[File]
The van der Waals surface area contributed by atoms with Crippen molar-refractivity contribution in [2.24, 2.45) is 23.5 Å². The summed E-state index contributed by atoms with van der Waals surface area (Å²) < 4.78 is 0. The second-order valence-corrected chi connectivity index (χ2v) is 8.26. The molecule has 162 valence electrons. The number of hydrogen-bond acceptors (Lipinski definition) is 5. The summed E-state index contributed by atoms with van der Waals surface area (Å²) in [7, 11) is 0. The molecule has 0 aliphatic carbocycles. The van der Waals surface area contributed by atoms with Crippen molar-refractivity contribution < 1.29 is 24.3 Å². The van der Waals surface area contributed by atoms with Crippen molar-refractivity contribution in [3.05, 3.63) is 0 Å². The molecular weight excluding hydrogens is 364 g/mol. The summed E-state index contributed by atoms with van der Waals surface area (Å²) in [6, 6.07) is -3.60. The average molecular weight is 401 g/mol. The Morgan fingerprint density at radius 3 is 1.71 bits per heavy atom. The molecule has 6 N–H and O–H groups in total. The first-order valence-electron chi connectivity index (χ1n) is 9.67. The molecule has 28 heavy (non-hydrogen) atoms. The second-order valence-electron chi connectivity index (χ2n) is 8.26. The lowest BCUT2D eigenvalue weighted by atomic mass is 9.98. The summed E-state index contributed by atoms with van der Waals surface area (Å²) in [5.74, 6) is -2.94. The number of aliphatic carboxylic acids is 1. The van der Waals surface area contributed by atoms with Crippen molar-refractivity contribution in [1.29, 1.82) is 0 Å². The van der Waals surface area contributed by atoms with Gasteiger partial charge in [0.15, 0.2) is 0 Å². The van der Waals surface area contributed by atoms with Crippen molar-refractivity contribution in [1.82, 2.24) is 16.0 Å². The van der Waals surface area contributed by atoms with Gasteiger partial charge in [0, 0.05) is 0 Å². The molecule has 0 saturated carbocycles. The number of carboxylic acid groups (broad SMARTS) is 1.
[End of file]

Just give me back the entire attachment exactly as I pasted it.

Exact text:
The van der Waals surface area contributed by atoms with Crippen molar-refractivity contribution in [2.24, 2.45) is 23.5 Å². The summed E-state index contributed by atoms with van der Waals surface area (Å²) < 4.78 is 0. The second-order valence-corrected chi connectivity index (χ2v) is 8.26. The molecule has 162 valence electrons. The number of hydrogen-bond acceptors (Lipinski definition) is 5. The summed E-state index contributed by atoms with van der Waals surface area (Å²) in [7, 11) is 0. The molecule has 0 aliphatic carbocycles. The van der Waals surface area contributed by atoms with Crippen molar-refractivity contribution < 1.29 is 24.3 Å². The van der Waals surface area contributed by atoms with Crippen molar-refractivity contribution in [3.05, 3.63) is 0 Å². The molecular weight excluding hydrogens is 364 g/mol. The summed E-state index contributed by atoms with van der Waals surface area (Å²) in [6, 6.07) is -3.60. The average molecular weight is 401 g/mol. The Morgan fingerprint density at radius 3 is 1.71 bits per heavy atom. The molecule has 6 N–H and O–H groups in total. The first-order valence-electron chi connectivity index (χ1n) is 9.67. The molecule has 28 heavy (non-hydrogen) atoms. The second-order valence-electron chi connectivity index (χ2n) is 8.26. The lowest BCUT2D eigenvalue weighted by atomic mass is 9.98. The summed E-state index contributed by atoms with van der Waals surface area (Å²) in [5.74, 6) is -2.94. The number of aliphatic carboxylic acids is 1. The van der Waals surface area contributed by atoms with Crippen molar-refractivity contribution in [1.29, 1.82) is 0 Å². The van der Waals surface area contributed by atoms with Gasteiger partial charge in [0.15, 0.2) is 0 Å². The van der Waals surface area contributed by atoms with Crippen molar-refractivity contribution in [1.82, 2.24) is 16.0 Å². The van der Waals surface area contributed by atoms with Gasteiger partial charge in [0, 0.05) is 0 Å². The molecule has 0 saturated carbocycles. The number of carboxylic acid groups (broad SMARTS) is 1.